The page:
When booking guests for your morning newscast, the key is finding interesting people who have compelling stories to TELL or something incredibly fascinating to SHOW.
Interviews with officials are likely to be boring, so you want to choose these guests carefully. There are a lot of people who are fine as a 20 second soundbite in a reporter package, but not as a two minute morning news guest. Viewers in the morning just don’t have time to sit and watch a boring guest, no matter how important the topic. In fact, interviews in general should be avoided unless your guest has something very compelling to talk about or show.
Officials, experts and analysts can be incredibly boring
Guests such as the mayor, a city council member, fire chief, a police chief , or a financial expert are problematic. They may seem “important” to news producers, but unless your viewers see this as “making news,” these are interviews you want to avoid. For instance, if the police chief comes in and unveils a new lead in the city’s big murder mystery. But as well all know, that almost never happens.
Also be careful with people from local charities. Yes, there are some wonderful events in your community: the walk-a-thon for cancer, the fire department fund raiser for children with burns, the festival to raise money for Alzheimer’s patients. What you don’t want to do is invite the PR person or the director of the agency to talk about the event. Boring. Instead, invite someone who has cancer and will be walking in the event, or a parent whose child is undergoing treatment for burns, or a wife whose husband has Alzheimer’s. Have them talk about their personal situation, which is emotional and dramatic, and then, at the end, plug the charity event.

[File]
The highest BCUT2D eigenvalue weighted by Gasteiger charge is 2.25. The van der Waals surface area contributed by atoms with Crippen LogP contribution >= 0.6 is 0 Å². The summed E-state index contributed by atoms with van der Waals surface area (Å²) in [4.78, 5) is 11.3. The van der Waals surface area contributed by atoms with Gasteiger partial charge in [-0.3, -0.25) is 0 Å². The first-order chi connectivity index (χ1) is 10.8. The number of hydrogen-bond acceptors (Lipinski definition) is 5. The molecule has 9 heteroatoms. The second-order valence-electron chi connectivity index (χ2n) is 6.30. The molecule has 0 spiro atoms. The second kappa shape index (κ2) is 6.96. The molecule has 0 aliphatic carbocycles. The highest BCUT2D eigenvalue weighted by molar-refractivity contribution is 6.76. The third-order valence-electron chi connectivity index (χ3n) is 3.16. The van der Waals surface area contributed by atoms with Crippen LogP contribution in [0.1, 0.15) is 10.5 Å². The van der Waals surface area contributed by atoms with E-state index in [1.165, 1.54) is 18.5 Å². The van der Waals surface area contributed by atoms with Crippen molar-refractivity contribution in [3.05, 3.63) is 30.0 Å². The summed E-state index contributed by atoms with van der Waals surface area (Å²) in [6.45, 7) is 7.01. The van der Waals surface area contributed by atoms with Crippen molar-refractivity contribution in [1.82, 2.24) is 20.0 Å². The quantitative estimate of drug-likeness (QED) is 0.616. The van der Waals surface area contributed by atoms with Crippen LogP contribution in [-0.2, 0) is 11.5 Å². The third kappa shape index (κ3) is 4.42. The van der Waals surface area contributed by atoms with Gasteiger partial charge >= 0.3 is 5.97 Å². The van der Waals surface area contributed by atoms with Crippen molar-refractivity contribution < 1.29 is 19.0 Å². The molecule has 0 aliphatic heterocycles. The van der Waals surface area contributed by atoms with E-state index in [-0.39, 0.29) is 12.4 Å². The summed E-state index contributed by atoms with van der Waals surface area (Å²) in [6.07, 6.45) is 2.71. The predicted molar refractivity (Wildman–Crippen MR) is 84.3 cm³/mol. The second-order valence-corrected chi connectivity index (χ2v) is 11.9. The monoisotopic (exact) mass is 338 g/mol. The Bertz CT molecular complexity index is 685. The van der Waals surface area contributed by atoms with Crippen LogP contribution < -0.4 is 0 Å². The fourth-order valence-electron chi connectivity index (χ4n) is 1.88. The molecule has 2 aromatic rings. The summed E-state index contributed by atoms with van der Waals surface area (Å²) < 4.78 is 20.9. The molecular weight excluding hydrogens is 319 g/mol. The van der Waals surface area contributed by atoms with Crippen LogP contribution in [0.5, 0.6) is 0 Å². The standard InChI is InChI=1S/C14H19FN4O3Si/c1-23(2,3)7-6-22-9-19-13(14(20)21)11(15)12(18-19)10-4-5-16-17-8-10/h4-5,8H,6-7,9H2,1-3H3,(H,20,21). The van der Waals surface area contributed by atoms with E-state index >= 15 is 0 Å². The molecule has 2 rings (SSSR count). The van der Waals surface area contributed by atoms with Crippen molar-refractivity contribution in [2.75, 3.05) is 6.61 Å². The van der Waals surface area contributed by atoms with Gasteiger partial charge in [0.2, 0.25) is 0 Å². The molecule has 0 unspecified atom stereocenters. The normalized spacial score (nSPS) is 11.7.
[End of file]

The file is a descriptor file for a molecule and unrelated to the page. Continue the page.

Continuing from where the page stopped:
One guest is usually enough
Be careful about who gets interviewed. Just because the PR person or the official from the agency shows up with the main guest doesn’t mean the PR person or the official also get to be interviewed. Two guests is usually too many.
Think emotion and real people
We all know that you use a soundbite in a package to express emotion. Use the same rule for selecting guests on the morning show. The best guests are real people who have an emotional interesting story to tell. Often these people are in your evening newscasts as soundbites. Track them down and have them come in a day or two later. The angry mom who raised hell at the school board meeting, the convenience store clerk who was robbed at gunpoint and fought back, the fireman who save the three puppies, or the grocery store clerk who found a wallet with $10,000.
Many guests are delighted to appear on your newscast. They love the exposure. They couldn’t afford to pay for the amount of airtime you are giving them, so be incredibly demanding. Ask them to bring props or items to demonstrate what it is they are talking about. Demand that the segment be “good TV,” and if they can’t pull it off, move on. There are a ton of other book authors out there who would jump through hoops to get on the show.
You don’t need to have more resources to do this. Put he onus back on the guest to be interesting and dynamic. It doesn’t take a staff of bookers to get this done, it just means the person who makes the phone call to the guests has to demand that the guests be compelling.
Doug Drew is a morning news specialist with 602 Communications. You can reach him at email@example.com.